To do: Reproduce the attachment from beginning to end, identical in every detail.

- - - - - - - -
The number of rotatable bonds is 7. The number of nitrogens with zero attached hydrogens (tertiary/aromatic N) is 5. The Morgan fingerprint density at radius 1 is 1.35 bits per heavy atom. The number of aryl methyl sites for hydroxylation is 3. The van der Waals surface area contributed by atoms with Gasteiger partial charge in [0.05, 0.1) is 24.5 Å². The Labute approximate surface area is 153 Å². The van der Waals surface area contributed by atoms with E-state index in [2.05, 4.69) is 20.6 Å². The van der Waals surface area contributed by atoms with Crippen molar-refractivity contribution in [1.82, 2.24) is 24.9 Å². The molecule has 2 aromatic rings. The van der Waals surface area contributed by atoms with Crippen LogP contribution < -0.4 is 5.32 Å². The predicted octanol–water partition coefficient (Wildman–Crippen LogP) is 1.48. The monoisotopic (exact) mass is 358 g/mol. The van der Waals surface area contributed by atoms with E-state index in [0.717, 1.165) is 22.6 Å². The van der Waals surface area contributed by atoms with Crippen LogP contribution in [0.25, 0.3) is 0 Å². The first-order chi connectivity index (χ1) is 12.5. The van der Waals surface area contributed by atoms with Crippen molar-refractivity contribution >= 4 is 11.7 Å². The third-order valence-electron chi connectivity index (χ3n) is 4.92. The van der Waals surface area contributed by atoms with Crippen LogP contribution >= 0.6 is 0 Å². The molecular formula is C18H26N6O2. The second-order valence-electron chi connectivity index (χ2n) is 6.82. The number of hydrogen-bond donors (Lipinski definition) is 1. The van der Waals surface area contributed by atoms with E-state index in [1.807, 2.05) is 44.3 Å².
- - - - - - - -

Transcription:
The number of rotatable bonds is 7. The number of nitrogens with zero attached hydrogens (tertiary/aromatic N) is 5. The Morgan fingerprint density at radius 1 is 1.35 bits per heavy atom. The number of aryl methyl sites for hydroxylation is 3. The van der Waals surface area contributed by atoms with Gasteiger partial charge in [0.05, 0.1) is 24.5 Å². The Labute approximate surface area is 153 Å². The van der Waals surface area contributed by atoms with E-state index in [2.05, 4.69) is 20.6 Å². The van der Waals surface area contributed by atoms with Crippen molar-refractivity contribution in [1.82, 2.24) is 24.9 Å². The molecule has 2 aromatic rings. The van der Waals surface area contributed by atoms with Crippen LogP contribution < -0.4 is 5.32 Å². The predicted octanol–water partition coefficient (Wildman–Crippen LogP) is 1.48. The monoisotopic (exact) mass is 358 g/mol. The van der Waals surface area contributed by atoms with E-state index in [0.717, 1.165) is 22.6 Å². The van der Waals surface area contributed by atoms with Crippen LogP contribution in [0.25, 0.3) is 0 Å². The first-order chi connectivity index (χ1) is 12.5. The van der Waals surface area contributed by atoms with Crippen molar-refractivity contribution >= 4 is 11.7 Å². The third-order valence-electron chi connectivity index (χ3n) is 4.92. The van der Waals surface area contributed by atoms with Crippen LogP contribution >= 0.6 is 0 Å². The molecular formula is C18H26N6O2. The second-order valence-electron chi connectivity index (χ2n) is 6.82. The number of hydrogen-bond donors (Lipinski definition) is 1. The van der Waals surface area contributed by atoms with E-state index in [1.807, 2.05) is 44.3 Å².